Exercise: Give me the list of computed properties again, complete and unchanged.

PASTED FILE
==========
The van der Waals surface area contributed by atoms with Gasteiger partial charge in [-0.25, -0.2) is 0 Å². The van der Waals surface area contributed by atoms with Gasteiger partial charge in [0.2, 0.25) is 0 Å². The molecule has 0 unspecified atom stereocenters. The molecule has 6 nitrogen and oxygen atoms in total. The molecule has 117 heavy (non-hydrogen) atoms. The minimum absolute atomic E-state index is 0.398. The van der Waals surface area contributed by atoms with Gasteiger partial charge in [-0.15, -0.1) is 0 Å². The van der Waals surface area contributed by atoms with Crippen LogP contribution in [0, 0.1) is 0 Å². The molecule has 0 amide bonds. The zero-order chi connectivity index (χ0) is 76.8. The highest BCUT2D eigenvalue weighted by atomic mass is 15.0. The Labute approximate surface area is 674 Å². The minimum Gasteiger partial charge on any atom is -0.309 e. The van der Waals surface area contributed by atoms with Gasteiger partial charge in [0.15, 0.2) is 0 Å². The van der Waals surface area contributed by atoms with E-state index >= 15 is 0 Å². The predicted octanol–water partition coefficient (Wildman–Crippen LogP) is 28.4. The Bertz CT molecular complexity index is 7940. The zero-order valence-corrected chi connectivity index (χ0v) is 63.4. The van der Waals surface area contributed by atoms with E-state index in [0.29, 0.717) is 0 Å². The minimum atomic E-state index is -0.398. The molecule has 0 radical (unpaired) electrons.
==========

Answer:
The van der Waals surface area contributed by atoms with Gasteiger partial charge in [-0.25, -0.2) is 0 Å². The van der Waals surface area contributed by atoms with Gasteiger partial charge in [0.2, 0.25) is 0 Å². The molecule has 0 unspecified atom stereocenters. The molecule has 6 nitrogen and oxygen atoms in total. The molecule has 117 heavy (non-hydrogen) atoms. The minimum absolute atomic E-state index is 0.398. The van der Waals surface area contributed by atoms with Gasteiger partial charge in [-0.15, -0.1) is 0 Å². The van der Waals surface area contributed by atoms with Crippen LogP contribution in [0, 0.1) is 0 Å². The molecule has 0 amide bonds. The zero-order chi connectivity index (χ0) is 76.8. The highest BCUT2D eigenvalue weighted by atomic mass is 15.0. The Labute approximate surface area is 674 Å². The minimum Gasteiger partial charge on any atom is -0.309 e. The van der Waals surface area contributed by atoms with Gasteiger partial charge in [0.15, 0.2) is 0 Å². The van der Waals surface area contributed by atoms with E-state index >= 15 is 0 Å². The predicted octanol–water partition coefficient (Wildman–Crippen LogP) is 28.4. The Bertz CT molecular complexity index is 7940. The zero-order valence-corrected chi connectivity index (χ0v) is 63.4. The van der Waals surface area contributed by atoms with E-state index in [0.29, 0.717) is 0 Å². The minimum atomic E-state index is -0.398. The molecule has 0 radical (unpaired) electrons.